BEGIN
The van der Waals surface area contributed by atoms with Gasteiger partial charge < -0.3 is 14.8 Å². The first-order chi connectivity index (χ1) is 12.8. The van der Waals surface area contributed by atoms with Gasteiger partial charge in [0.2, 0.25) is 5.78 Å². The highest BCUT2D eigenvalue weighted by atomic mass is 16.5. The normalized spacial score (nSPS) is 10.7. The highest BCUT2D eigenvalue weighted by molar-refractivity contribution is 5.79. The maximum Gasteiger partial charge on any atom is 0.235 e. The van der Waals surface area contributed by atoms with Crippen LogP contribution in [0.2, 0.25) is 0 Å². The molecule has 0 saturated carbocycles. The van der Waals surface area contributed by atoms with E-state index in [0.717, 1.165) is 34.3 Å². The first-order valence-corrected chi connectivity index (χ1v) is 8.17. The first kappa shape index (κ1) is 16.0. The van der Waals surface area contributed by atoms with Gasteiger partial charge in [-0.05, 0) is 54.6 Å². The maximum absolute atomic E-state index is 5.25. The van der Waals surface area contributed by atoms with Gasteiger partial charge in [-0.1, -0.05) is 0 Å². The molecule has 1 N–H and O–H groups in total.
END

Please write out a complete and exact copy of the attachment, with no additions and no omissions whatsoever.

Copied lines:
The van der Waals surface area contributed by atoms with Gasteiger partial charge < -0.3 is 14.8 Å². The first-order chi connectivity index (χ1) is 12.8. The van der Waals surface area contributed by atoms with Gasteiger partial charge in [0.2, 0.25) is 5.78 Å². The highest BCUT2D eigenvalue weighted by atomic mass is 16.5. The normalized spacial score (nSPS) is 10.7. The highest BCUT2D eigenvalue weighted by molar-refractivity contribution is 5.79. The maximum Gasteiger partial charge on any atom is 0.235 e. The van der Waals surface area contributed by atoms with Crippen LogP contribution in [0.2, 0.25) is 0 Å². The molecule has 0 saturated carbocycles. The van der Waals surface area contributed by atoms with E-state index in [0.717, 1.165) is 34.3 Å². The first-order valence-corrected chi connectivity index (χ1v) is 8.17. The first kappa shape index (κ1) is 16.0. The van der Waals surface area contributed by atoms with Gasteiger partial charge in [-0.05, 0) is 54.6 Å². The maximum absolute atomic E-state index is 5.25. The van der Waals surface area contributed by atoms with Gasteiger partial charge in [-0.1, -0.05) is 0 Å². The molecule has 1 N–H and O–H groups in total.